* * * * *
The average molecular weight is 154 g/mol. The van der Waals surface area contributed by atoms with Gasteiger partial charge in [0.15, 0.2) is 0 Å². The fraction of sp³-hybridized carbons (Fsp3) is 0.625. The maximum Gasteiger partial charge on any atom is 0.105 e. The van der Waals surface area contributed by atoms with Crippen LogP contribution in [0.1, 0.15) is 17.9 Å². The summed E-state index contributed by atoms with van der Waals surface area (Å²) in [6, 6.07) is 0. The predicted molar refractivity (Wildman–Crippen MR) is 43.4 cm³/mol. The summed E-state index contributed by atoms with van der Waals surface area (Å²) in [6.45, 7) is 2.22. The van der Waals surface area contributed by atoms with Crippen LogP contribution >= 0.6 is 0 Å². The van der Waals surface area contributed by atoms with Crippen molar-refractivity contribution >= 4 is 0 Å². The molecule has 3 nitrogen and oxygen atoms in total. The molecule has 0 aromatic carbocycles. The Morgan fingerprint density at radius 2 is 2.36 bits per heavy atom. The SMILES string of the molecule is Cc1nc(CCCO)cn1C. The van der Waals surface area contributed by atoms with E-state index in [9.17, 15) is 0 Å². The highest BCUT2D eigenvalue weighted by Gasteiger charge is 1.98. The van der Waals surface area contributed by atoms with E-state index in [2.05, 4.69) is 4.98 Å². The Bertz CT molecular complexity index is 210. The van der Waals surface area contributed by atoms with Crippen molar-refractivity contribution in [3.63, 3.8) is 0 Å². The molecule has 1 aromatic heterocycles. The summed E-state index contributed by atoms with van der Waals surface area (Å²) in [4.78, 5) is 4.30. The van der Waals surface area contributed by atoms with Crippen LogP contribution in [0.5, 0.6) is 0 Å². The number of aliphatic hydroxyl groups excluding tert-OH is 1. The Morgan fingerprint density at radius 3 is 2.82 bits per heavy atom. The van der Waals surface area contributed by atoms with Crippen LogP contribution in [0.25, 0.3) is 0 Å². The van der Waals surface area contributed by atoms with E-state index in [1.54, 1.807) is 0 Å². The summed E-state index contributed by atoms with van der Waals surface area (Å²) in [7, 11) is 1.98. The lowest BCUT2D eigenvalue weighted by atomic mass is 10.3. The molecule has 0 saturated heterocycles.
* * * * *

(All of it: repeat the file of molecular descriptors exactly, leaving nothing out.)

The average molecular weight is 154 g/mol. The van der Waals surface area contributed by atoms with Gasteiger partial charge in [0.15, 0.2) is 0 Å². The fraction of sp³-hybridized carbons (Fsp3) is 0.625. The maximum Gasteiger partial charge on any atom is 0.105 e. The van der Waals surface area contributed by atoms with Crippen LogP contribution in [0.1, 0.15) is 17.9 Å². The summed E-state index contributed by atoms with van der Waals surface area (Å²) in [6, 6.07) is 0. The predicted molar refractivity (Wildman–Crippen MR) is 43.4 cm³/mol. The summed E-state index contributed by atoms with van der Waals surface area (Å²) in [6.45, 7) is 2.22. The van der Waals surface area contributed by atoms with Crippen LogP contribution >= 0.6 is 0 Å². The van der Waals surface area contributed by atoms with Crippen molar-refractivity contribution >= 4 is 0 Å². The molecule has 3 nitrogen and oxygen atoms in total. The molecule has 0 aromatic carbocycles. The Morgan fingerprint density at radius 2 is 2.36 bits per heavy atom. The SMILES string of the molecule is Cc1nc(CCCO)cn1C. The van der Waals surface area contributed by atoms with E-state index in [9.17, 15) is 0 Å². The highest BCUT2D eigenvalue weighted by Gasteiger charge is 1.98. The van der Waals surface area contributed by atoms with E-state index in [2.05, 4.69) is 4.98 Å². The Bertz CT molecular complexity index is 210. The van der Waals surface area contributed by atoms with Crippen molar-refractivity contribution in [3.63, 3.8) is 0 Å². The molecule has 1 aromatic heterocycles. The summed E-state index contributed by atoms with van der Waals surface area (Å²) in [4.78, 5) is 4.30. The van der Waals surface area contributed by atoms with Crippen LogP contribution in [0.5, 0.6) is 0 Å². The number of aliphatic hydroxyl groups excluding tert-OH is 1. The Morgan fingerprint density at radius 3 is 2.82 bits per heavy atom. The van der Waals surface area contributed by atoms with Crippen LogP contribution in [0.25, 0.3) is 0 Å². The van der Waals surface area contributed by atoms with E-state index in [1.54, 1.807) is 0 Å². The summed E-state index contributed by atoms with van der Waals surface area (Å²) in [7, 11) is 1.98. The lowest BCUT2D eigenvalue weighted by atomic mass is 10.3. The molecule has 0 saturated heterocycles.